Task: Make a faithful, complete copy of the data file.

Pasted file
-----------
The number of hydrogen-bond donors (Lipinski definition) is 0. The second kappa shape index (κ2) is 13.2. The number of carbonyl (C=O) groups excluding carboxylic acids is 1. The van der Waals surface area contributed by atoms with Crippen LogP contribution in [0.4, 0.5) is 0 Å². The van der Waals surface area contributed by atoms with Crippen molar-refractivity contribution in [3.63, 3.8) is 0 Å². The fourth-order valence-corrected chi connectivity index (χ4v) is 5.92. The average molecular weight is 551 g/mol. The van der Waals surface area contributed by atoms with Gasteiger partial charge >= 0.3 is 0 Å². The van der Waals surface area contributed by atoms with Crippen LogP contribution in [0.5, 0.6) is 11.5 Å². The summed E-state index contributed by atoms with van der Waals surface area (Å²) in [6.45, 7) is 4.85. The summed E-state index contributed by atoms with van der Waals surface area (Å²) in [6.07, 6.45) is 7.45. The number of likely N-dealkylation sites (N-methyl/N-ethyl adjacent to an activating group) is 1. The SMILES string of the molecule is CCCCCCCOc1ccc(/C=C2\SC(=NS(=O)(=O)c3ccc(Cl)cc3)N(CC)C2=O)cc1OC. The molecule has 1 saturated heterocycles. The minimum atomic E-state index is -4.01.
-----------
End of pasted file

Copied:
The number of hydrogen-bond donors (Lipinski definition) is 0. The second kappa shape index (κ2) is 13.2. The number of carbonyl (C=O) groups excluding carboxylic acids is 1. The van der Waals surface area contributed by atoms with Crippen LogP contribution in [0.4, 0.5) is 0 Å². The van der Waals surface area contributed by atoms with Crippen molar-refractivity contribution in [3.63, 3.8) is 0 Å². The fourth-order valence-corrected chi connectivity index (χ4v) is 5.92. The average molecular weight is 551 g/mol. The van der Waals surface area contributed by atoms with Gasteiger partial charge >= 0.3 is 0 Å². The van der Waals surface area contributed by atoms with Crippen LogP contribution in [0.5, 0.6) is 11.5 Å². The summed E-state index contributed by atoms with van der Waals surface area (Å²) in [6.45, 7) is 4.85. The summed E-state index contributed by atoms with van der Waals surface area (Å²) in [6.07, 6.45) is 7.45. The number of likely N-dealkylation sites (N-methyl/N-ethyl adjacent to an activating group) is 1. The SMILES string of the molecule is CCCCCCCOc1ccc(/C=C2\SC(=NS(=O)(=O)c3ccc(Cl)cc3)N(CC)C2=O)cc1OC. The molecule has 1 saturated heterocycles. The minimum atomic E-state index is -4.01.